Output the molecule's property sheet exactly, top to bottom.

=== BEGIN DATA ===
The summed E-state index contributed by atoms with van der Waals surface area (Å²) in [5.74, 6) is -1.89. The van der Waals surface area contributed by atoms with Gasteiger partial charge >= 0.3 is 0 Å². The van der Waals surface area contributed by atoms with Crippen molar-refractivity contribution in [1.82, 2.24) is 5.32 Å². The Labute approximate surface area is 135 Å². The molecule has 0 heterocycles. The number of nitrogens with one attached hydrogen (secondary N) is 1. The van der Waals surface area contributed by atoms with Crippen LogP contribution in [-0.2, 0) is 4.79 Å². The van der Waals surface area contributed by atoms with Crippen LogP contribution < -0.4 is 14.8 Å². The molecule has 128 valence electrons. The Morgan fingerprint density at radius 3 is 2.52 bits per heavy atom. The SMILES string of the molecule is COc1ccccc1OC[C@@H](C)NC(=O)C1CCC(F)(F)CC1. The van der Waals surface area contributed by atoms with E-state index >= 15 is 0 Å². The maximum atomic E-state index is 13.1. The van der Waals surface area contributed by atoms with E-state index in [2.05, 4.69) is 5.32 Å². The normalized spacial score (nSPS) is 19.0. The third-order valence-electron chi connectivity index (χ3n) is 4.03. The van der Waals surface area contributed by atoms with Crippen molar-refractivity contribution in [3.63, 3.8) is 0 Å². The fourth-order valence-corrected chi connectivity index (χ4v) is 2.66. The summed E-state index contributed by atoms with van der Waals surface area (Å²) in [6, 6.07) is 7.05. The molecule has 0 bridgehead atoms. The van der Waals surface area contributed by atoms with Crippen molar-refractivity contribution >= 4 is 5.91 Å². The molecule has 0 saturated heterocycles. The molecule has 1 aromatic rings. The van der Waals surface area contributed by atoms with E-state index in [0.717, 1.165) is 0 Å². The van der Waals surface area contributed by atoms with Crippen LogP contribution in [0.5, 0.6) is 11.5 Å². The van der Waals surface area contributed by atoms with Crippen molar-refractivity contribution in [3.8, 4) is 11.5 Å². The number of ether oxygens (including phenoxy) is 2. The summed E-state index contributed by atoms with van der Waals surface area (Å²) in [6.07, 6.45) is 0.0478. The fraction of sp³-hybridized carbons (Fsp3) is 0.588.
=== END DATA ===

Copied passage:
The summed E-state index contributed by atoms with van der Waals surface area (Å²) in [5.74, 6) is -1.89. The van der Waals surface area contributed by atoms with Gasteiger partial charge >= 0.3 is 0 Å². The van der Waals surface area contributed by atoms with Crippen molar-refractivity contribution in [1.82, 2.24) is 5.32 Å². The Labute approximate surface area is 135 Å². The molecule has 0 heterocycles. The number of nitrogens with one attached hydrogen (secondary N) is 1. The van der Waals surface area contributed by atoms with Crippen LogP contribution in [-0.2, 0) is 4.79 Å². The van der Waals surface area contributed by atoms with Crippen LogP contribution < -0.4 is 14.8 Å². The molecule has 128 valence electrons. The Morgan fingerprint density at radius 3 is 2.52 bits per heavy atom. The SMILES string of the molecule is COc1ccccc1OC[C@@H](C)NC(=O)C1CCC(F)(F)CC1. The van der Waals surface area contributed by atoms with E-state index >= 15 is 0 Å². The maximum atomic E-state index is 13.1. The van der Waals surface area contributed by atoms with E-state index in [2.05, 4.69) is 5.32 Å². The normalized spacial score (nSPS) is 19.0. The third-order valence-electron chi connectivity index (χ3n) is 4.03. The van der Waals surface area contributed by atoms with Crippen molar-refractivity contribution in [3.63, 3.8) is 0 Å². The fourth-order valence-corrected chi connectivity index (χ4v) is 2.66. The summed E-state index contributed by atoms with van der Waals surface area (Å²) in [6, 6.07) is 7.05. The molecule has 0 bridgehead atoms. The van der Waals surface area contributed by atoms with Crippen molar-refractivity contribution >= 4 is 5.91 Å². The molecule has 0 saturated heterocycles. The molecule has 1 aromatic rings. The van der Waals surface area contributed by atoms with E-state index in [0.717, 1.165) is 0 Å². The van der Waals surface area contributed by atoms with Crippen LogP contribution in [0.5, 0.6) is 11.5 Å². The van der Waals surface area contributed by atoms with Crippen molar-refractivity contribution in [3.8, 4) is 11.5 Å². The number of ether oxygens (including phenoxy) is 2. The summed E-state index contributed by atoms with van der Waals surface area (Å²) in [6.07, 6.45) is 0.0478. The fraction of sp³-hybridized carbons (Fsp3) is 0.588.